Outraged at the rates scalpers are charging for Garth Brook’s tickets, Jamie Goldrick rifles through the back pockets of ticket tout culture.
The support act has just finished, a fan has been trying to sell a spare ticket to anyone who is looking. A tout approaches, “I’ll give ya 25 quid”. The punter replies, “no thanks”, “who ya going to sell it to then, the support has just finished?” the tout snaps back. “Not you anyways” says the punter, who turns walking into the venue, shoving the spare ticket into their arse pocket…
What makes a person indulge in this apparently irrational economical behaviour, seemingly throwing away €25? Is the commodity of the concert ticket so special? Almost every other item is privy to the laws of supply and demand, including life’s necessities: food, shelter and clothing. Yet we appear to have it in for ticket touts.
I arrive at the Blur concert just as the gates open, the concert hasn’t sold out. Face value of the tickets is €68.50, the touts are selling tickets for €50, €18.50 below cost. As I stand outside the gig, I hear punters muttering about touts as they pass them by, “ticket wanker”, “fuck-off”… I hear the roar as Blur evidently come on stage and hear the all too familiar opening bars of “Girls and Boys”.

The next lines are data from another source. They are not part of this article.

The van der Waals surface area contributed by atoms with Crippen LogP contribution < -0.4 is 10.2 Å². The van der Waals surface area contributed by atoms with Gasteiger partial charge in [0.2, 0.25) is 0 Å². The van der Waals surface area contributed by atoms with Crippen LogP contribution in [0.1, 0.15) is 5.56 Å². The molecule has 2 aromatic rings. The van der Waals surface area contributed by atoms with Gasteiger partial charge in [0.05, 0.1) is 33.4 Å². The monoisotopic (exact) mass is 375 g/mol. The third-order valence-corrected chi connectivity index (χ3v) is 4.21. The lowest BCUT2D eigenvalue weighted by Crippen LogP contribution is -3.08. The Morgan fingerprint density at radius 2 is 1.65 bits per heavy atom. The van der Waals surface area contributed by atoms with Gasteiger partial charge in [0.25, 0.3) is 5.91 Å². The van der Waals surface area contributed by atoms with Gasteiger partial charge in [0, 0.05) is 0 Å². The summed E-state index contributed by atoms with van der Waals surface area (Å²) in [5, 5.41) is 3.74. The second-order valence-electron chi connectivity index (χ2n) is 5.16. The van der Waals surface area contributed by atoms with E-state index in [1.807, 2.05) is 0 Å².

I get talking to one of the touts:
“What we do is supply a service, if you buy a ticket from ticketmaster, that’s it, you can’t get a refund. We give people a refund that they otherwise can’t get. Yeah, we buy the ticket for €30, but that’s €30 more than you’ll get off Ticketmaster, robbing bastards.”
This argument has the touts supplying a service, acting as brokers, matching up people in need of a ticket with those you don’t (for a nice cut of course). But let’s face it, who wants to stand outside a gig, looking to flog a spare ticket, when all your mates are inside drinking naggins? Are the touts not showing the sort of entrepreneurial flair that this little island (apparently) so desperately needs? Brokering deals on excess tickets and converting spare tickets into cash.
To the touts, the gig is a market place. Everybody from the stage set-up, to the bartenders pulling pints, to the performers are getting paid. Surplus value is created in almost every aspect of the production of a gig, why shouldn’t the touts get a piece of the pie? Maybe all we have is a simple misunderstanding on our hands? The touts see this space as a market, the punters don’t.
Touting has now progressed beyond simply selling on the street. According to the Daily Telegraph it has been given an apparent “respectable face” by Viagogo. The multinational Swiss based ticket-reselling firm who have raised €65 million in venture capital from investors. As of 2009 Viagogo had operations in 50 countries and have secured “exclusive secondary ticket partnerships” with football clubs such as Chelsea, Fulham and Manchester City.